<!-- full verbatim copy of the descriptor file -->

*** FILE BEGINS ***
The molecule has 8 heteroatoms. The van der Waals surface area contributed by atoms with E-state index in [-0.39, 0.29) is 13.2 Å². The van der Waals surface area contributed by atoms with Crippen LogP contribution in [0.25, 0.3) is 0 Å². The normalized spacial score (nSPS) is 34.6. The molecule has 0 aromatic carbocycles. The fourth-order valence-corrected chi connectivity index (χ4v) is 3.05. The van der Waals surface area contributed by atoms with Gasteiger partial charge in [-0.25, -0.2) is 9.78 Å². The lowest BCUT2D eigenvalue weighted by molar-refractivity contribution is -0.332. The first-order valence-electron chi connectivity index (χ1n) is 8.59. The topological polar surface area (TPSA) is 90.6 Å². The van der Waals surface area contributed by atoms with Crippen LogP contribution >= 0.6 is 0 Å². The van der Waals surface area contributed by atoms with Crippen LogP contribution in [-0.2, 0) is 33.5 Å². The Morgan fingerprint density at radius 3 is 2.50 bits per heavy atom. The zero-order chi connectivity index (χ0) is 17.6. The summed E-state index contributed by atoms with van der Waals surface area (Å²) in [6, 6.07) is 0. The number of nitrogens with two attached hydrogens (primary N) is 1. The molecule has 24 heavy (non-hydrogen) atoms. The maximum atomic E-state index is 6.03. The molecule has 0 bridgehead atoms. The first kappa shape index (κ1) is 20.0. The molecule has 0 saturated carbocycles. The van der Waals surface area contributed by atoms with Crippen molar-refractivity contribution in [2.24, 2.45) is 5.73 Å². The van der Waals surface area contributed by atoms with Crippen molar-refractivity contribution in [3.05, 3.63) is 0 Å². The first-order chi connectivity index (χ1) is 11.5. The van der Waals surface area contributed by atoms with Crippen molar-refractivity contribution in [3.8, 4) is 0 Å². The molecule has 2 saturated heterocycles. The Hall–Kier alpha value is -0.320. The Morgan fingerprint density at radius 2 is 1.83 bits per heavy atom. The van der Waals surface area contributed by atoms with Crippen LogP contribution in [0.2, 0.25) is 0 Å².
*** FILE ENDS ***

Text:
The molecule has 8 heteroatoms. The van der Waals surface area contributed by atoms with E-state index in [-0.39, 0.29) is 13.2 Å². The van der Waals surface area contributed by atoms with Crippen LogP contribution in [0.25, 0.3) is 0 Å². The normalized spacial score (nSPS) is 34.6. The molecule has 0 aromatic carbocycles. The fourth-order valence-corrected chi connectivity index (χ4v) is 3.05. The van der Waals surface area contributed by atoms with Gasteiger partial charge in [-0.25, -0.2) is 9.78 Å². The lowest BCUT2D eigenvalue weighted by molar-refractivity contribution is -0.332. The first-order valence-electron chi connectivity index (χ1n) is 8.59. The topological polar surface area (TPSA) is 90.6 Å². The van der Waals surface area contributed by atoms with Crippen LogP contribution >= 0.6 is 0 Å². The van der Waals surface area contributed by atoms with Crippen LogP contribution in [-0.2, 0) is 33.5 Å². The Morgan fingerprint density at radius 3 is 2.50 bits per heavy atom. The zero-order chi connectivity index (χ0) is 17.6. The summed E-state index contributed by atoms with van der Waals surface area (Å²) in [6, 6.07) is 0. The number of nitrogens with two attached hydrogens (primary N) is 1. The molecule has 24 heavy (non-hydrogen) atoms. The maximum atomic E-state index is 6.03. The molecule has 0 bridgehead atoms. The first kappa shape index (κ1) is 20.0. The molecule has 0 saturated carbocycles. The van der Waals surface area contributed by atoms with Crippen molar-refractivity contribution in [2.24, 2.45) is 5.73 Å². The van der Waals surface area contributed by atoms with Crippen molar-refractivity contribution in [3.05, 3.63) is 0 Å². The first-order chi connectivity index (χ1) is 11.5. The van der Waals surface area contributed by atoms with Crippen molar-refractivity contribution in [3.8, 4) is 0 Å². The molecule has 2 saturated heterocycles. The Hall–Kier alpha value is -0.320. The Morgan fingerprint density at radius 2 is 1.83 bits per heavy atom. The van der Waals surface area contributed by atoms with Crippen LogP contribution in [0.2, 0.25) is 0 Å².